By Stefan Swanepoel
RISMEDIA, Sept. 28, 2007-Barely a year ago on October 9, Google laid claim to their largest acquisition to date as they triumphantly announced the acquisition of YouTube for $1.65 billion in an all-stock transaction. YouTube had been created merely 20 months earlier in February 2005 by three former PayPal employees and was little more than Adobe Flash technology used to display video content and movie clips. Yet it had made the July 2005 sale of buddy site MySpace to Rupert Murdoch’s News Corporation for $580 million look like chump change.
It’s September 2007 and the streets are full of a rumor talking about Microsoft looking into taking a 5% equity stake in Facebook. That move could value the company at around $10 billion. Of course we can be certain that cash- flush Google won’t let such overtures go by without inviting themselves to the dance.
Created about six months after MySpace, the competing social networking site founded by Mark Zuckerberg was initially restricted to students of Harvard College – completely opposite to the “free for all” structure of MySpace. Within two months it was expanded to all Ivy League schools with many universities added in the following year. Next came high schools and some large companies. As of July 2007, the Web site had the largest number of registered users among college-focused sites with over 34 million active members worldwide.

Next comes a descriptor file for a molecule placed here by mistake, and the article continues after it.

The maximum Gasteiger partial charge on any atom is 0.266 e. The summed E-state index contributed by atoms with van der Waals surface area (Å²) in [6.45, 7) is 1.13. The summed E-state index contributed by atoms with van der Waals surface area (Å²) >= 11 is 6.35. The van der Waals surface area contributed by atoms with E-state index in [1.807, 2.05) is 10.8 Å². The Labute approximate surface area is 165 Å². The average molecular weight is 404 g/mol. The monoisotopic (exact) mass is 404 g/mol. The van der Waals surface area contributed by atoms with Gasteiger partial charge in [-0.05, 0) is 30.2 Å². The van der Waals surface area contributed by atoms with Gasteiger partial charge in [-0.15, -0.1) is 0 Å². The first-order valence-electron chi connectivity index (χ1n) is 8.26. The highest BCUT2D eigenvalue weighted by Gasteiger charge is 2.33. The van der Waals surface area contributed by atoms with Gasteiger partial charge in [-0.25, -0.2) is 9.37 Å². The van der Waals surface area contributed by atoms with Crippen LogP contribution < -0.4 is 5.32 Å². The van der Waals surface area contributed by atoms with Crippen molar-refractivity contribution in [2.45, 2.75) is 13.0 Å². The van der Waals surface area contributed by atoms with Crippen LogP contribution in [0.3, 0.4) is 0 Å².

These original restrictions limited the growth of Facebook in comparison to MySpace but laid the foundation for a more formal, serious and professional network. Then in September 2006 Facebook opened its doors to allow anyone to join by selecting one or more participating networks, such as a high school, place of employment or geographic region. During the subsequent 12 months Facebook exploded rising in ranking from the 60th to one of the 10 most visited web Web sites in the United States.
The number of unique visitors 35 and older doubled during the same time and the new demographic started to shape a new chapter in this “book.” This slightly “older and more mature” crowd, compared to the typical “MySpacer,” suddenly saw a new business tool rather than just a social network.
Today the Web site boasts that it has accumulated most of its 40 million members in just the past few months. Even more astounding is the fact that last month Facebook officially overtook MySpace as the most popular social network, receiving 6.5 million unique visitors compared with MySpace’s 6.4 million. So now you know why Facebook is currently the hot flavor of the month.
But why Microsoft you may ask?
Well, Facebook signed a deal with Microsoft in August of last year just before Facebook threw their doors open. Microsoft was given the rights to be the exclusive provider of banner advertising and sponsored links. The deal reportedly guaranteed $200 million in ad revenue through 2008.
But don’t count Google or Yahoo out just yet.
All three of these giants run sophisticated technology for selling advertising space on Web sites, and eyeballs is the name of the game. Both Google and Microsoft have already purchased specialist ad agencies this year – respectively, DoubleClick and aQuantive – and are ready to serve up ads just about anywhere.
So it looks like a face off between Microsoft and Google with hats off to founder Zuckerberg, who still only 23, is on the verge of most likely becoming the youngest self-made billionaire of all time.
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